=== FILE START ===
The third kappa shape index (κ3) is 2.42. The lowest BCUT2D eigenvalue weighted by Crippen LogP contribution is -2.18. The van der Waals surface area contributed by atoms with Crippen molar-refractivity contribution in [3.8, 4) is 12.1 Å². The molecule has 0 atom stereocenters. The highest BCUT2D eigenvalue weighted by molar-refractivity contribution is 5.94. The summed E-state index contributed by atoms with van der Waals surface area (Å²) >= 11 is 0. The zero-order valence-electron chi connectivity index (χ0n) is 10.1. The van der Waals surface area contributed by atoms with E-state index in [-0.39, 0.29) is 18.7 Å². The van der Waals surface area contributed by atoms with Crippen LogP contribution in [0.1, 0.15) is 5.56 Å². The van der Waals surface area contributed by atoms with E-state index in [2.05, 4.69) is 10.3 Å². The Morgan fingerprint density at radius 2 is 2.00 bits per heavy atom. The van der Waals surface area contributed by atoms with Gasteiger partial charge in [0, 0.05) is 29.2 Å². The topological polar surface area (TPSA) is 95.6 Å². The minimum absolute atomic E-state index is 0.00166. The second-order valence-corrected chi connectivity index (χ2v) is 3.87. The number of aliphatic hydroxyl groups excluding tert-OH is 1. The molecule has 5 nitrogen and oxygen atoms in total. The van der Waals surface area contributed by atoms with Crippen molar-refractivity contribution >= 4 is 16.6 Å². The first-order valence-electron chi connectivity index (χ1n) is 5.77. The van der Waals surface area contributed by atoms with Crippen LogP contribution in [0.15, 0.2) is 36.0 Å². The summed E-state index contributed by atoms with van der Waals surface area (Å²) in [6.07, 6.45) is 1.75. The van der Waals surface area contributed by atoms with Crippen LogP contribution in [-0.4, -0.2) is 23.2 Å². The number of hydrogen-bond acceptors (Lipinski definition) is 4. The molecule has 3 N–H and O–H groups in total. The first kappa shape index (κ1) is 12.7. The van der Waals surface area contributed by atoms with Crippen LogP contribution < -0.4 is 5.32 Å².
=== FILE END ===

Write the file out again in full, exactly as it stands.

The third kappa shape index (κ3) is 2.42. The lowest BCUT2D eigenvalue weighted by Crippen LogP contribution is -2.18. The van der Waals surface area contributed by atoms with Crippen molar-refractivity contribution in [3.8, 4) is 12.1 Å². The molecule has 0 atom stereocenters. The highest BCUT2D eigenvalue weighted by molar-refractivity contribution is 5.94. The summed E-state index contributed by atoms with van der Waals surface area (Å²) >= 11 is 0. The zero-order valence-electron chi connectivity index (χ0n) is 10.1. The van der Waals surface area contributed by atoms with E-state index in [-0.39, 0.29) is 18.7 Å². The van der Waals surface area contributed by atoms with Crippen LogP contribution in [0.1, 0.15) is 5.56 Å². The van der Waals surface area contributed by atoms with E-state index in [2.05, 4.69) is 10.3 Å². The Morgan fingerprint density at radius 2 is 2.00 bits per heavy atom. The van der Waals surface area contributed by atoms with Gasteiger partial charge in [0, 0.05) is 29.2 Å². The topological polar surface area (TPSA) is 95.6 Å². The minimum absolute atomic E-state index is 0.00166. The second-order valence-corrected chi connectivity index (χ2v) is 3.87. The number of aliphatic hydroxyl groups excluding tert-OH is 1. The molecule has 5 nitrogen and oxygen atoms in total. The van der Waals surface area contributed by atoms with Crippen molar-refractivity contribution >= 4 is 16.6 Å². The first-order valence-electron chi connectivity index (χ1n) is 5.77. The van der Waals surface area contributed by atoms with Crippen LogP contribution in [0.15, 0.2) is 36.0 Å². The summed E-state index contributed by atoms with van der Waals surface area (Å²) in [6.07, 6.45) is 1.75. The van der Waals surface area contributed by atoms with Crippen LogP contribution in [-0.4, -0.2) is 23.2 Å². The number of hydrogen-bond acceptors (Lipinski definition) is 4. The molecule has 3 N–H and O–H groups in total. The first kappa shape index (κ1) is 12.7. The van der Waals surface area contributed by atoms with Crippen LogP contribution < -0.4 is 5.32 Å².